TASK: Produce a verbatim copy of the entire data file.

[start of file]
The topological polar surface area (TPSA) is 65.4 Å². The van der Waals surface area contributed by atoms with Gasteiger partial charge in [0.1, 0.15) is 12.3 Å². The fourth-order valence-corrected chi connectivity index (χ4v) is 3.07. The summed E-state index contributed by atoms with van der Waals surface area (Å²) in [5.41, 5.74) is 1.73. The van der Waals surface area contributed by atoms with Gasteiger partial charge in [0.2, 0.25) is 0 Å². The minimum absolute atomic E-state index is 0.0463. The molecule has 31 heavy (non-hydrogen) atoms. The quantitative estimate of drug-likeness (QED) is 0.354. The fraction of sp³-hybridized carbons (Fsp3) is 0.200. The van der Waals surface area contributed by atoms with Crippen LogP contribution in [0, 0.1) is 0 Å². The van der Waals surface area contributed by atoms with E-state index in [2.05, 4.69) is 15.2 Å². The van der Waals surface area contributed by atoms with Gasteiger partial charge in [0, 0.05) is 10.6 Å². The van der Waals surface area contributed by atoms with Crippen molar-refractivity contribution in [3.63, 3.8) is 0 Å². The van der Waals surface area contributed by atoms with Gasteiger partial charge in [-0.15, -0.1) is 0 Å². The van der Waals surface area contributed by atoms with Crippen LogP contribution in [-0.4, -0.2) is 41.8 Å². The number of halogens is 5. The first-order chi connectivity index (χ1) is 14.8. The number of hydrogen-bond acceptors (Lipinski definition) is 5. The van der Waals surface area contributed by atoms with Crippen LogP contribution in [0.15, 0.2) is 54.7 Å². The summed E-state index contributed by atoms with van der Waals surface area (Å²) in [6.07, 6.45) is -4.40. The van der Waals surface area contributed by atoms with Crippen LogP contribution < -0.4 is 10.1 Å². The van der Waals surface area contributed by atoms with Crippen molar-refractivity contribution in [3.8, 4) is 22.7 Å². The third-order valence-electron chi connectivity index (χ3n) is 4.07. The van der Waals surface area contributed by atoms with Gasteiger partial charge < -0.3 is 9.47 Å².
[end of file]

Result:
The topological polar surface area (TPSA) is 65.4 Å². The van der Waals surface area contributed by atoms with Gasteiger partial charge in [0.1, 0.15) is 12.3 Å². The fourth-order valence-corrected chi connectivity index (χ4v) is 3.07. The summed E-state index contributed by atoms with van der Waals surface area (Å²) in [5.41, 5.74) is 1.73. The van der Waals surface area contributed by atoms with Gasteiger partial charge in [0.2, 0.25) is 0 Å². The minimum absolute atomic E-state index is 0.0463. The molecule has 31 heavy (non-hydrogen) atoms. The quantitative estimate of drug-likeness (QED) is 0.354. The fraction of sp³-hybridized carbons (Fsp3) is 0.200. The van der Waals surface area contributed by atoms with Crippen LogP contribution in [0, 0.1) is 0 Å². The van der Waals surface area contributed by atoms with E-state index in [2.05, 4.69) is 15.2 Å². The van der Waals surface area contributed by atoms with Gasteiger partial charge in [0, 0.05) is 10.6 Å². The van der Waals surface area contributed by atoms with Crippen molar-refractivity contribution in [3.63, 3.8) is 0 Å². The van der Waals surface area contributed by atoms with Gasteiger partial charge in [-0.15, -0.1) is 0 Å². The van der Waals surface area contributed by atoms with Crippen LogP contribution in [-0.4, -0.2) is 41.8 Å². The number of halogens is 5. The first-order chi connectivity index (χ1) is 14.8. The number of hydrogen-bond acceptors (Lipinski definition) is 5. The van der Waals surface area contributed by atoms with Crippen LogP contribution in [0.15, 0.2) is 54.7 Å². The summed E-state index contributed by atoms with van der Waals surface area (Å²) in [6.07, 6.45) is -4.40. The van der Waals surface area contributed by atoms with Crippen LogP contribution < -0.4 is 10.1 Å². The van der Waals surface area contributed by atoms with Crippen molar-refractivity contribution in [3.8, 4) is 22.7 Å². The third-order valence-electron chi connectivity index (χ3n) is 4.07. The van der Waals surface area contributed by atoms with Gasteiger partial charge < -0.3 is 9.47 Å².